Poetry connected with Binsted
Click here for the 2018 Poetry Competition page
Click here to read about the 2017 Binsted Arts Festival Poetry Competition
Poems from the 2016 Binsted Arts Festival Poetry Competition
Poets and poems connected with Binsted's artistic Wishart family
Laurie Lee's times in Binsted contributed to his sense of having visited a lost paradise, which he recreates in many of his writings. This poem reflects his experiences – recorded in his diary - of spending time in Binsted Woods together with his lover, Lorna Wishart, during the aerial bombardment of 18 August 1940:
Laurie Lee's ‘Song in August’, 1940 Quoted in Valerie Grove, The Life and
Loves of Laurie Lee, Robson Press, 2014
Pondering your scented skull
I seek its antique song of peace:
Desires uncovered by your tide
Are trembling reeds with sea-blue voices.
I wind my hands around your head
And blow the hollow flutes of love,
But anger sprouts among the leaves
And fields grow sharp with war.
Wheat bleeds upon a wind of steel
And ivy splits the poisoned sky,
While wasps that cannot fertilise
Dive at the open flowers of men.
Your lips are turreted with guns,
And bullets crack across your kiss,
And death slides down upon a string
To rape the heart of our horizon.
Several poets are connected with one of Lorna's children Michael Wishart. Michael was born in Binsted and grew up painting its landscape and loving its people and its secret places.
One of these is: Annie Freud
Home-grown poems inspired by Binsted's ancient church
Hubert Roberts, churchwarden of Binsted Church from the 1970s to the 1990s, wrote the following poem which hangs on the wall in the church:
A Village Church is Born
An empty field where children came
To make their daisy chains
While monks and peasants planned a church
In praise of Jesu’s name.
From forest brakes the children came
Young withies in their hands
Soon intertwined in earthen walls:
A shrine for Jesu’s name.
One windless day the children came
And handed up the reeds
To thatchers plying ancient craft
For love of Jesu’s name.
In God’s good time the children came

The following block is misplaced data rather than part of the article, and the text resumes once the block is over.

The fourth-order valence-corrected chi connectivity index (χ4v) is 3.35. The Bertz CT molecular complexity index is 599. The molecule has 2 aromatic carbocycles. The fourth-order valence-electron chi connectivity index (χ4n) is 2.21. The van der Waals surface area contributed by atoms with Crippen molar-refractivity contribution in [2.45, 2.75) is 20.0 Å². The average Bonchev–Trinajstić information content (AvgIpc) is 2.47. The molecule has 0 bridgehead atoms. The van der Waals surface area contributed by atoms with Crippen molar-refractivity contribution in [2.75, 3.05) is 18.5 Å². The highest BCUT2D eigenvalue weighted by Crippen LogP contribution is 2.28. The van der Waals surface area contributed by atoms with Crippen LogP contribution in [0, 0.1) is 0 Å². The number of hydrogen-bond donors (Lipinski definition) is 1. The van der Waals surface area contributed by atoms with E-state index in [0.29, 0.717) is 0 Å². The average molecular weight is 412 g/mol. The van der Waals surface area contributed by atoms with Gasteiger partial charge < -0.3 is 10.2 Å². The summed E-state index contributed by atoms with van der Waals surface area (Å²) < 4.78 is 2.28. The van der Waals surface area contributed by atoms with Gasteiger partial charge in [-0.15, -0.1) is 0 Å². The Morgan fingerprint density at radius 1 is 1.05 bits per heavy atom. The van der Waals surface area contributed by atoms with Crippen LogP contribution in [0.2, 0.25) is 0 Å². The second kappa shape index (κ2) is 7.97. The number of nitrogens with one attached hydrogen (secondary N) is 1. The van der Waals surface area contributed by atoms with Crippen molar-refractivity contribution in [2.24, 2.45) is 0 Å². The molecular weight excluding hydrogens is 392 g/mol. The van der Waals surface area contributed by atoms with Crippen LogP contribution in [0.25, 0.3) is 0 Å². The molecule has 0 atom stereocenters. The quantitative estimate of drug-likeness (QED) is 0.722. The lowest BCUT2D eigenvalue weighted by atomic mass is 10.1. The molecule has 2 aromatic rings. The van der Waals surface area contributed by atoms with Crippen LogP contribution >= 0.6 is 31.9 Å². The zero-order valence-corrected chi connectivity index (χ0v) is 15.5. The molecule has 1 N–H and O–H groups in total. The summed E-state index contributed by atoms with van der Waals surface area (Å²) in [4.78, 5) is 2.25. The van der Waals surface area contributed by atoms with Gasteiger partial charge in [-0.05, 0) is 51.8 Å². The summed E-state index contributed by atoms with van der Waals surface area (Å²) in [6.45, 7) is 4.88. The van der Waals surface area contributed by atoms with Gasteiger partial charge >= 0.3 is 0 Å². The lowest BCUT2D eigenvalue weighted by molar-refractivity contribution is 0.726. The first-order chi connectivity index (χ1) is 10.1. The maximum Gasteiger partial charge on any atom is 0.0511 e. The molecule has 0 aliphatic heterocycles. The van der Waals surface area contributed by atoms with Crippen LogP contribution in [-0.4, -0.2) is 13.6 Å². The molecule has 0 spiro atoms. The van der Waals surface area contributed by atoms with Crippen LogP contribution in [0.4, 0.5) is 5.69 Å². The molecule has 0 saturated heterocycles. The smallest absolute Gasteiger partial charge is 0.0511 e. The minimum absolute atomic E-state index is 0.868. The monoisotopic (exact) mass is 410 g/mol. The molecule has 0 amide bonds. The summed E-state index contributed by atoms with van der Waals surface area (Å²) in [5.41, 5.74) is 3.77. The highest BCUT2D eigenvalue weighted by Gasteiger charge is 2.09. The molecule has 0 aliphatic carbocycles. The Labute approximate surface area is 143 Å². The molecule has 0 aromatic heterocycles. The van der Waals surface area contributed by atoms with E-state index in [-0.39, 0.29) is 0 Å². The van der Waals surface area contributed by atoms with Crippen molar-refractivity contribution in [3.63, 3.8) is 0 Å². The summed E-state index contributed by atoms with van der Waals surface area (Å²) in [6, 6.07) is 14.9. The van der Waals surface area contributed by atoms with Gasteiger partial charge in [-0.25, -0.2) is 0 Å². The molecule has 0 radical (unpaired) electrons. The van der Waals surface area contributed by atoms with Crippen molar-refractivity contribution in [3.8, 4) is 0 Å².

And touched the Bishop’s hand
Who signed the cross to sanctify
In gentle Jesu’s name.
Then down the years the children came
To kneel in simple prayer,
With priest and all the villagers
Invoking Jesu’s name.
To such a church the children came
Long centuries ago
And still a sweetness lingers there
Of peace in Jesu’s name.
This timeless, ideal, repetitive vision – nothing about wars of religion, earning a living, or what most children would rather be doing during church services – has some truth in it; the church was probably once thatched. And a ‘sweetness of peace’ is something many people have felt in Binsted.
This is another response by someone involved with looking after Binsted Church. The Right Reverend Michael Langrish, a retired Bishop living in Walberton, regularly attends and sometimes officiates at Binsted Church services.
Christmas in Binsted Church
(c) Michael Langrish 2015
Behind the fresh cut spruce,
Hung with gaudy brightness,
Flaking plaster reveals
Formed by ancient fingers
From earthy pigments
In the damp lime.Dulled but not dimmed,
Trinity of branches testifying
To an old yet young mystery
Steadfast mercy in crafted crale –
On which the nearby Virgin
From generation to generation
Casts anxious, hopeful eye.While on the altar
The wood of the cross
Completes this trinity of trees.
All around, as each soft snowflake falls,
I hear the echo of years and prayers
Settling and unsettling
This house of God.